Conferences and Conversations

3 minute read

I spend a lot of time at conferences. Last week I attended and spoke at the SD West conference in Santa Clara and the Under the Radar Office 2.0 conference in Mountain View.

Earlier this week I was at the SD Forum Platforms 2.0 conference, which was also in Santa Clara.

After attending, speaking at, and observing dozens of conferences every year for many, many years, I’ve noticed that some speakers see the conference as an opportunity to deliver their message, and nothing more. I think that’s a bit short-sighted and that the speakers are missing out on some amazing opportunities to interact and to learn.

Stereotyping wildly, I tend to see two very distinct types of corporate speakers at these conferences.

The first type of speaker does what we could call a “hit and run” presentation. They show up minutes before their session, hastily don a microphone and set up their laptop, deliver their message and then beat a hasty retreat to what is apparently their real job. They contribute some content to the conference but don’t really participate. Their presentations are given in isolation, without references to what other speakers have said and without paying attention to the overall theme or spirit of the day. Taken to the extreme this behavior can actually be seen as disrespectful to the audience — speakers who haven’t taken the time to sync themselves with the context and flow of the conference can end up repeating what other people have said, and they miss opportunities to compare and contrast their offering in light of what’s already been said.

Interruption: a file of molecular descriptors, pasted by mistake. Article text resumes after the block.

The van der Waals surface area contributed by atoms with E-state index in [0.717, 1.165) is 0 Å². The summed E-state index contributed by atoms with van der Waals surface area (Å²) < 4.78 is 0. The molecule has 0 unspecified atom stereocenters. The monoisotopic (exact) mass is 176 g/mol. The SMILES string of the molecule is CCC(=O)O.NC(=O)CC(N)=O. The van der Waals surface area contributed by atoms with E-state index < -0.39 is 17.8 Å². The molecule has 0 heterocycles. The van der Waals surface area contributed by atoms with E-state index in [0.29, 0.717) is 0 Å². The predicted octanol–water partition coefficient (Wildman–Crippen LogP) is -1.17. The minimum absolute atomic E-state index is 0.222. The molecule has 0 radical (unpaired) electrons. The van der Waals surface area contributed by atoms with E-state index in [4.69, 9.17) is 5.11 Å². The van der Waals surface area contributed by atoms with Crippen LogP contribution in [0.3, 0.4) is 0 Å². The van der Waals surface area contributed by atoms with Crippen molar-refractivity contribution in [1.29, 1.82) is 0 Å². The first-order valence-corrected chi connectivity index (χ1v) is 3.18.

Yellow SubmarineThe second type of speaker tries to spend the entire day at the conference. They arrive early and the stay late. They deliver their message, and then stick around in order to be part of the conference and of any sidebar or hallway conversation that might be inspired by their talk. They can refer back to earlier speakers for context. They can be part of the underground running jokes that can make a conference a whole lot more fun and personal. At an Applied XML conference a few years ago, one of the first speakers built his presentation around submarines (he was from a defense contractor). The second speaker quickly modified his presentation to add a few subtle submarine references. By the end of the conference, including a submarine reference in your presentation was more or less mandatory. I referenced all sorts of submarine-related products in the Amazon catalog, including the Beatles Yellow Submarine. Yes it was silly, but it was fun, and each speaker showed that they were clued in to the informal conference theme by adapting on the fly. Hit and run speakers don’t do this.

I’m way too polite to name names, but I will say that large corporations seem to be especially good at sending hit and run speakers. They fly in like pigeons, leave their offerings, and depart. It is their loss — they are missng out on golden opportunities to hear from current and future customers.

What I have come to realize is that the speaker’s talk itself is merely a fire or conversation starter. A good talk will create all sorts of immediate opportunities for followup. While reading this provocative entry, which I found in a comment thread on Newspapergrl’s blog, I realized that a good conference talk is like a good blog post — it starts the conversation and draws people in to leave worthwhile comments. Ultimately the volume of the comments overwhelms the original post.

I like the second mode of operation a whole lot better. Broadcasting your message is certainly useful, but the speakers who routinely operate in this way are really missing out on a lot. I tell people that my job is supposedly to go out and to deliver our message (and I do that all the time), but that it really is all about getting conversations started. And that’s a good thing.